Our 9-12 month programme focuses on building innovation capacity by working on real projects and creating culture change.
Late last year, we unveiled States of Change - a new global collective set up to develop and support public innovation learning for creating public impact.
Central to our mission is helping governments to build their capability and culture to practically deal with the complex problems they face, and as part of this we have been developing a foundational learning programme on public innovation.
We’re excited to announce that we are launching the first of our 9-12 month learning programmes with two government partners - the Victorian State Government in Australia and the Privy Council in Canada’s federal government.
This programme builds on our experience of designing learning initiatives and our knowledge of making innovation happen in the public sector. It focuses on building innovation capacity and creating culture change over time, and champions learning by doing and solving problems together.
In teams, participants work on real-life challenges that are connected to their job roles. These projects enable in-practice learning, helping teams to develop their skills with the guidance of experienced innovation practitioners. Each project tackles a persistent challenge that requires a shift in the approach of how governments traditionally operate. Peer-learning also plays a key role in the programme as teams explore what works and learn from each other's experience in a structured way.
The overall aim of the programme is to support public servants to adopt innovation mindsets and habits that help them become more effective change agents, and to sustain an innovation culture in government. In order to do so, the States of Change curriculum goes beyond just innovation methods to also include the behaviours and cultures that enable innovation in government – what we call innovation craft.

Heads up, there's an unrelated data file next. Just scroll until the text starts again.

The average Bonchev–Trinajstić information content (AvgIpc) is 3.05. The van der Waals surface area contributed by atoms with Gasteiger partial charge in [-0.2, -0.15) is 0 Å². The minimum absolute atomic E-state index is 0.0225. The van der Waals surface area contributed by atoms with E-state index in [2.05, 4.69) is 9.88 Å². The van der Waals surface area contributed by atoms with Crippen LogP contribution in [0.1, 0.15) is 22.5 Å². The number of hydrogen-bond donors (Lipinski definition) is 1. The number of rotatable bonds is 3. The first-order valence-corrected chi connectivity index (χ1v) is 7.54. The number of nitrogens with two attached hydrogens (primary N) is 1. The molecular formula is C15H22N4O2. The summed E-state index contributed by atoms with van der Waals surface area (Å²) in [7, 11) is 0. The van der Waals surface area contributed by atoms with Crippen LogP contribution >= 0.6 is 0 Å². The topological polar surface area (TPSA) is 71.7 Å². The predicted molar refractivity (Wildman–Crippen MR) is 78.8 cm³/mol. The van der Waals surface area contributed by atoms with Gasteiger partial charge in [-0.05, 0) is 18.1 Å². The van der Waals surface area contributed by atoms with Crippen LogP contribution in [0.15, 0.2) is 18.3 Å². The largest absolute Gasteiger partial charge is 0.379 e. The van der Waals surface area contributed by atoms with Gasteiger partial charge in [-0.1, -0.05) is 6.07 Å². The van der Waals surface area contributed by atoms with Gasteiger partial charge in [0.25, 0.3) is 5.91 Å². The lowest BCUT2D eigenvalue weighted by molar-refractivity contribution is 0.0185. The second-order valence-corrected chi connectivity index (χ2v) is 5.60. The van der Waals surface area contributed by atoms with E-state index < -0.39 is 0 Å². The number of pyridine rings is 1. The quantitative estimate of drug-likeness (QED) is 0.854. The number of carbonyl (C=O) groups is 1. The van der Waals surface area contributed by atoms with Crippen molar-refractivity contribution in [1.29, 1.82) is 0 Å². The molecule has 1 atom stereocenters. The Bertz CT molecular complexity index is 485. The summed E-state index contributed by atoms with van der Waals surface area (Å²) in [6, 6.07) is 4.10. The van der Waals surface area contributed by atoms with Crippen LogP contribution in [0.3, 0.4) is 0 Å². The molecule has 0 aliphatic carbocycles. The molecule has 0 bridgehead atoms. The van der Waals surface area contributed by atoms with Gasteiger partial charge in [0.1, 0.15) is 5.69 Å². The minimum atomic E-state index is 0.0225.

This means that as well as learning new approaches, participants receive guidance on how to create an enabling environment for innovation, and how to manage projects within bureaucratic and political contexts.
In Victoria, we are working with 10 teams of 42 civil servants from a range of departments including Consumer Affairs Victoria, Department of Education and Training, VicRoads, Department of Health and Human Services, Transport for Victoria and the Department of Treasury and Finance.
The teams will be working on pressing issues in Victoria throughout the nine months, such as reducing Aboriginal over-representation in the criminal justice system; preparing secondary students for the realities of life after school; and foiling online scammers by developing greater consumer resilience.
In Canada, we are working with a cross-government group of 18 policy entrepreneurs with the mandate to challenge existing ways of working on persistent policy and structural challenges in Canada.
The team has been selected based on their capability and motivation to explore new functions that can deal with complex public problems and help foster a culture of experimental problem-solving. They will be focusing on areas such as disrupting public service systems in health, food systems and social inclusion, innovating staffing and HR systems, and making use of new forms of data and technology to develop better public engagement and solution development.
We have been collaborating with the world’s most experienced public innovation practitioners and experts to build the learning collective and form an international faculty (see the States of Change website for more info). This faculty bring with them valuable first hand experiences of driving innovation in government, and will guide participants through the innovation process.
Both programmes will be kicking off in the next two weeks, and we are eager to share the learning journeys of both the teams and the programme itself. This will be an explorative process to learn about works in public innovation, and we want to share this in an open way.
So as well as achieving impact for the participating teams, our aim is to learn across countries about what works when embedding experimentation and innovation in government, and to share this as part of the States Change collective.
To keep up to date with our journey as we progress, please sign up to the States of Change newsletter.